Taxing, spending, and inequality – what is to be done?

Benedict Clements, David Coady, Ruud de Mooij, Sanjeev Gupta, 15 April 2014

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The causes and consequences of rising inequality have attracted considerable attention, including the recent study by Thomas Piketty (2014). This has also touched off a lively debate on the appropriate policy response to rising disparities in income and wealth (Mankiw 2013, Berg, Ostry, and Tsangarides 2014).

Topics: Poverty and income inequality, Taxation
Tags: fiscal policy, income inequality, redistribution

Fiscal adjustment and growth: Beware of the credit constraints

Emanuele Baldacci, Sanjeev Gupta, Carlos Mulas-Granados, 31 March 2014

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In the aftermath of the recent financial crisis, the discussion of the effects of fiscal adjustment on economic growth has intensified. While some scholars have focused on the characteristics of the fiscal consolidation needed to bring public debt down from historically high levels, others have examined the effects of alternative strategies on economic performance.

Topics: Financial markets, Macroeconomic policy
Tags: austerity, credit constraints, debt, deleveraging, financial crisis, fiscal consolidation, fiscal policy

Delivering the Eurozone ‘Consistent Trinity’

Marco Buti, Maria Demertzis, João Nogueira Martins, 30 March 2014

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As argued in an earlier commentary, the financial crisis exposed important economic inconsistencies in the way that EMU operated.1 Although progress has been made, the reality is that more needs to be done.

Topics: Europe's nations and regions, Macroeconomic policy
Tags: banking union, debt, EMU, euro, eurozone, Eurozone crisis, fiscal consolidation, fiscal policy, imbalances, internal devaluation, Stability and Growth Pact, structural reforms

A fiscal shock absorber for the Eurozone? Lessons from the economics of insurance

Daniel Gros, 19 March 2014

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Even before the euro crisis started, it had been widely argued that the Eurozone needed a mechanism to help countries overcome idiosyncratic shocks. The experience of the crisis itself seemed to make this case overwhelming, and throughout the EU institutions it is now taken for granted that the Eurozone needs a system of fiscal shock absorbers.

Topics: EU institutions, Macroeconomic policy, Welfare state and social Europe
Tags: euro, eurozone, Eurozone crisis, fiscal policy, fiscal shock absorbers, fiscal shocks, fiscal union, insurance

Why fiscal sustainability matters

Willem Buiter, 10 January 2014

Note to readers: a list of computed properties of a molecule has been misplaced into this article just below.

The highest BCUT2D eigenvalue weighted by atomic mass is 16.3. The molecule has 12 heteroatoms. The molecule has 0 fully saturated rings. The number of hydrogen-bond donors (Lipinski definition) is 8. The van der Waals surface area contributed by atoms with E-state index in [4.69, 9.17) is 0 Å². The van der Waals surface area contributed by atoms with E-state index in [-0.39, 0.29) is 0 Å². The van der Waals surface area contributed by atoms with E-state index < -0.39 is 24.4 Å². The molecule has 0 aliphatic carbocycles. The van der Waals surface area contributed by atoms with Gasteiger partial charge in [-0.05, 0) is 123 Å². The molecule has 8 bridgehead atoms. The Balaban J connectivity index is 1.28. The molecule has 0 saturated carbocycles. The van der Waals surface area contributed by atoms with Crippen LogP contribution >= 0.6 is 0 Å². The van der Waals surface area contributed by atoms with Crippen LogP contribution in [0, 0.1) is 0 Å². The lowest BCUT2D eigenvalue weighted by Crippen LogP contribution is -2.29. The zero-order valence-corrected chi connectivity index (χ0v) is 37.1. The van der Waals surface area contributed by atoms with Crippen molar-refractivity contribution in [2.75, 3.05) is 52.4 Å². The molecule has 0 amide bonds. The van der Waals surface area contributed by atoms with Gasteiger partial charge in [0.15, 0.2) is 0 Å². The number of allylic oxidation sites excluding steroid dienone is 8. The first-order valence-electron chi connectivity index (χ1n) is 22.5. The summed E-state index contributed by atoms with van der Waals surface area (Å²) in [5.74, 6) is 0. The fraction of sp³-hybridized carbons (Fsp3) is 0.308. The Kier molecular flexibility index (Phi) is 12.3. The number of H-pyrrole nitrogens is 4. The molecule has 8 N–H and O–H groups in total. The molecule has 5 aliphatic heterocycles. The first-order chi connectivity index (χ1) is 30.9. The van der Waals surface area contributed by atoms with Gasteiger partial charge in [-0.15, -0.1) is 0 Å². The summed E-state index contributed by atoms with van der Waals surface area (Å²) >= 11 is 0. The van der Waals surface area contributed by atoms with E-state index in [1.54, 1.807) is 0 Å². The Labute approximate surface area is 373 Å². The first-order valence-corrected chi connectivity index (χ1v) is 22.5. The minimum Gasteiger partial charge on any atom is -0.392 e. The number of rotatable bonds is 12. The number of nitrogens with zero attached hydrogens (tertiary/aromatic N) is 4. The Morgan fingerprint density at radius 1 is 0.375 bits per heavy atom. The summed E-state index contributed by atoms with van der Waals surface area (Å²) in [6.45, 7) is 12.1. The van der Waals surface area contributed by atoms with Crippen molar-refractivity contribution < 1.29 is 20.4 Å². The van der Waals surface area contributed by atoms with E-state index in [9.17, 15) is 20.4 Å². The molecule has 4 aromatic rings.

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Does fiscal sustainability matter only when there is a fiscal house on fire, as was the case with the Greek sovereign insolvency in 2011–12? Far from it.

Topics: Financial markets, Global crisis, International finance, Macroeconomic policy
Tags: balance-sheet recession, banking, banking union, banks, capital flows, credit booms, Currency wars, emerging markets, eurozone, Eurozone crisis, financial crisis, fiscal policy, fiscal sustainability, global financial crisis, sovereign debt, sovereign debt restructuring

Catenarian fiscal discipline

Hans Gersbach, 4 January 2014

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Limiting the accumulation of public debt in democracies has always been a problem, but it has become a particularly pressing one in the last few decades.

Topics: Macroeconomic policy
Tags: debt, democracy, fiscal discipline, fiscal policy, time inconsistency

Tax policy in (and for) hard times

Michael Keen, 16 October 2013

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Tax policy, like everything else, has been through tough times since the onset of the crisis. First, tax policy was to stimulate the economy (Heady 2011). Now it is to help consolidate the fiscal position – always with considerable urgency and all in the midst of public anger and disquiet.

Topics: Macroeconomic policy, Taxation
Tags: fiscal consolidation, fiscal policy, global crisis, Inequality, taxation, wealth

Tax-policy procyclicality

Carlos A. Vegh , Guillermo Vuletin, 1 October 2013

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It is well-established that government spending in developing countries has often been procyclical. In other words, government spending has increased in good times and contracted in bad times, thus exacerbating the underlying business cycle. The inability to save in good times to build a war chest for bad times has often led to wrenching financial and sovereign-debt crises.

Topics: Macroeconomic policy, Taxation
Tags: austerity, business cycles, cyclicality, developing countries, fiscal policy, tax

When is the time for austerity?

Alan Taylor, 20 July 2013

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In 1809, on a battlefield in Portugal, the first recognisable medical trial evaluated bloodletting on a sample of 366 soldiers allocated into treatment and control groups. The cure was shown to be bogus. It was the beginning of the end of pre-modern medicine.

Topics: Macroeconomic policy
Tags: austerity, fiscal policy, UK

Spillovers: Why macro-fiscal policy should be coordinated in economic unions

Gerald A. Carlino, Robert P Inman, 24 June 2013

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The recent Great Recession in the US and Europe has generated renewed interest in the management of macro-stabilisation fiscal policy in economic unions. The received wisdom among economists is that such fiscal policies can only be managed efficiently by an overarching central government. Oates, in his classic treatise on fiscal federalism, concludes:

Topics: Europe's nations and regions, Macroeconomic policy
Tags: Eurozone crisis, fiscal policy

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